SBWC to help women to achieve greater success

SBWC to help women to achieve greater success

SHARJAH- Sharjah Business Women Council (SBWC) will continue its efforts to help women in the emirate of Sharjah achieve greater successes and actively participate in the achievements of the nation and its people, said Ameera BinKaram, Chairperson of the SBWC.

Ameera Bin Karam

Ameera Bin Karam

In her opening speech at its second meeting, Bin Karam also welcomed the SBWC’s members and expressed her satisfaction with the Council’s achievements during the previous year and in the first quarter of the current year. 

She said that these achievements reflect the SBWC’s success in providing women a friendly business environment, recognising the potential of women entrepreneurs, and strengthening their involvement in economic growth and contribution to the nation’s progress and prosperity.

The meeting, held to follow up and discuss its current and forthcoming projects and to study proposals for business development and expanding membership base from business women, professional women, productive women, students and alumni and women with special needs, was chaired by Ameera Bin Karam, in presence of Sheikha Amal Mana Al Maktoum, Vice Chairperson of the SBWC, Amna Hamid Al Shara, Board Member and SBWC’s Representative at the Emirates Businesswomen Council, Nada Al Lawati, SBWC Board Member along with other board members.

The SBWC Chairperson touched upon the UAE’s recent ranking as number one in the world in terms of treating women with respect, according to the global Social Progress Index. She underscored that this excellence is evidence of the great support and respect given to women in all fields under the country’s wise leadership. 

“Women have become partners of their male counterparts in nation-building and a driving force for the country’s excellence and leadership in various areas,” she stated. 

The United Arab Emirates ranks number one in the world for treating women with respect, according to a major scientific study comparing development and well-being among all 132 nations of the world. The global Social Progress Index also ranked the UAE as number one for the lowest level of violent crime, the lowest homicide rate, the lowest undernourishment rate, and the highest rate of enrollment in secondary education.

The report was produced by a team of prominent international economists led by Professor Michael Porter of Harvard Business School, as part of an initiative launched by the World Economic Forum’s Global Agenda Council.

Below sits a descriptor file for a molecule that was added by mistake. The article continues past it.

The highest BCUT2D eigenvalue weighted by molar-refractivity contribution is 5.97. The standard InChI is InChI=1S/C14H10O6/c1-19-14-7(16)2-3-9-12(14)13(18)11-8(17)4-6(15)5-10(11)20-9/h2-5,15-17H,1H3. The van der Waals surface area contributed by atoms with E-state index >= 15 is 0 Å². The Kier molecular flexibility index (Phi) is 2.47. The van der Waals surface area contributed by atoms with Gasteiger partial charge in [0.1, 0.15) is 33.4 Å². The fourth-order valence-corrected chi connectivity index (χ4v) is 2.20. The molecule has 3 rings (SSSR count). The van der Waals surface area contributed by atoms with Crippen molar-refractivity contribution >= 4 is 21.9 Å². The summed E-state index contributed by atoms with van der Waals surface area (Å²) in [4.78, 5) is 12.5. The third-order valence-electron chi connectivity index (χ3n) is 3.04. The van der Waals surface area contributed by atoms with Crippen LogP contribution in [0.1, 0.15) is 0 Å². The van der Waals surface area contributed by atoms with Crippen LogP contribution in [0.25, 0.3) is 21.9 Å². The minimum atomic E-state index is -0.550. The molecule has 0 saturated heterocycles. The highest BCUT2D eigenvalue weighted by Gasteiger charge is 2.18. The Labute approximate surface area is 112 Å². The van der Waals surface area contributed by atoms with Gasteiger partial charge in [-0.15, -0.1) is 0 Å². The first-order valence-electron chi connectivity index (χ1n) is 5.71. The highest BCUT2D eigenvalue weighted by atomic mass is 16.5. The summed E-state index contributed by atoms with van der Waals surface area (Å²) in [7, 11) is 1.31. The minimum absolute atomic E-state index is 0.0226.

Produced by the Social Progress Imperative, a non-profit non-governmental organisation that aims to improve the quality of the lives of people around the world, the Social Progress Index provides direct, holistic, and rigorous measurement of social progress independently of economic development. The Index furthermore ranked the UAE as number one for the lowest level of violent crime, the lowest homicide rate, the lowest undernourishment rate, and the highest rate of enrollment in secondary education.

The council currently has around 700 active female members, majority being businesswomen and professional women along with categories including productive women, university students and alumni graduates, and eager women with special needs. 

The board discussed the various activities being conducted by the Council to support small enterprises and its cooperation with the private sector to attract more women to its membership and encourage them to take part in its various activities, which include business workshops, bazaars, career fairs, art exhibitions, and many more activities. 

Members of the SBWC’s Board touched upon a number of other subjects, including the activities of the Development Department which aims to nurture the entrepreneurial spirit and provide opportunities for talents to invest in SBWC’s enterprises such as Souq Anwan in Dibba Al Hisn and the Bidwa project which targets skillful women in Emirati handcrafts. 

Attendees agreed to develop a business plan to offer more support to these segments of women and to launch a training centre to further serve that purpose. They furthermore recommended the launch of a brand name for items produced by this group of women. 

At the end of the meeting, the Council’s four committees – the Executive Committee, the Membership and Services Committee, the Development Committee, and the Activities and Conferences Committee were announced and to be steered by the Board Members.

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